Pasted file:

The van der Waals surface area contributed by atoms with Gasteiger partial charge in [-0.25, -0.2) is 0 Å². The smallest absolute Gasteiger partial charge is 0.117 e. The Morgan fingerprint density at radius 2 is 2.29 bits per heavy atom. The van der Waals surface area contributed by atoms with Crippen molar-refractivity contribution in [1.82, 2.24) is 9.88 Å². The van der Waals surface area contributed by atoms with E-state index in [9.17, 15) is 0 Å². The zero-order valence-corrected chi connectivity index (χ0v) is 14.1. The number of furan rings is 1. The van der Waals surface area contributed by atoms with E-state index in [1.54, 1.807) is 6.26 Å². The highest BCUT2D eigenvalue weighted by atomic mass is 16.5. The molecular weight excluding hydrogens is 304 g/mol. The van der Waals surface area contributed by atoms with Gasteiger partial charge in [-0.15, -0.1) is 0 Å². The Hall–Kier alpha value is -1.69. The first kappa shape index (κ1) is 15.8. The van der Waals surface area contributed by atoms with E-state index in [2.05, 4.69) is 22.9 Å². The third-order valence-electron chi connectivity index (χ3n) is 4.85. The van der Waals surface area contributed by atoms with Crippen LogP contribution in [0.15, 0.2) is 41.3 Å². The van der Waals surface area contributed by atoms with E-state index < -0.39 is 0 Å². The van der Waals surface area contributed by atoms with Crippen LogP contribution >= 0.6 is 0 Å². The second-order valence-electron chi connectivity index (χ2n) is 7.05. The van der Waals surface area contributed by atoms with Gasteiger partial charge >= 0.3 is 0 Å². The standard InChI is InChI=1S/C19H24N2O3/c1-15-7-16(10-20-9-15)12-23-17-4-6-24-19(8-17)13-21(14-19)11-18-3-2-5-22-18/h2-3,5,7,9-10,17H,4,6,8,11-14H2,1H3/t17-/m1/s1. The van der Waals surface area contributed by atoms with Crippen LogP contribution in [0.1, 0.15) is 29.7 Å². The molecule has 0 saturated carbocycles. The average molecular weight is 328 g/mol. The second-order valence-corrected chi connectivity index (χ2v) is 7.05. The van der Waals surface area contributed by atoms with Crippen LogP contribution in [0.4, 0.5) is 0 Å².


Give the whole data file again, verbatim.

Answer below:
The van der Waals surface area contributed by atoms with Gasteiger partial charge in [-0.25, -0.2) is 0 Å². The smallest absolute Gasteiger partial charge is 0.117 e. The Morgan fingerprint density at radius 2 is 2.29 bits per heavy atom. The van der Waals surface area contributed by atoms with Crippen molar-refractivity contribution in [1.82, 2.24) is 9.88 Å². The van der Waals surface area contributed by atoms with E-state index in [9.17, 15) is 0 Å². The zero-order valence-corrected chi connectivity index (χ0v) is 14.1. The number of furan rings is 1. The van der Waals surface area contributed by atoms with E-state index in [1.54, 1.807) is 6.26 Å². The highest BCUT2D eigenvalue weighted by atomic mass is 16.5. The molecular weight excluding hydrogens is 304 g/mol. The van der Waals surface area contributed by atoms with Gasteiger partial charge in [-0.15, -0.1) is 0 Å². The Hall–Kier alpha value is -1.69. The first kappa shape index (κ1) is 15.8. The van der Waals surface area contributed by atoms with E-state index in [2.05, 4.69) is 22.9 Å². The third-order valence-electron chi connectivity index (χ3n) is 4.85. The van der Waals surface area contributed by atoms with Crippen LogP contribution in [0.15, 0.2) is 41.3 Å². The van der Waals surface area contributed by atoms with E-state index < -0.39 is 0 Å². The van der Waals surface area contributed by atoms with Crippen LogP contribution >= 0.6 is 0 Å². The second-order valence-electron chi connectivity index (χ2n) is 7.05. The van der Waals surface area contributed by atoms with Gasteiger partial charge >= 0.3 is 0 Å². The standard InChI is InChI=1S/C19H24N2O3/c1-15-7-16(10-20-9-15)12-23-17-4-6-24-19(8-17)13-21(14-19)11-18-3-2-5-22-18/h2-3,5,7,9-10,17H,4,6,8,11-14H2,1H3/t17-/m1/s1. The van der Waals surface area contributed by atoms with Crippen LogP contribution in [0.1, 0.15) is 29.7 Å². The molecule has 0 saturated carbocycles. The average molecular weight is 328 g/mol. The second-order valence-corrected chi connectivity index (χ2v) is 7.05. The van der Waals surface area contributed by atoms with Crippen LogP contribution in [0.4, 0.5) is 0 Å².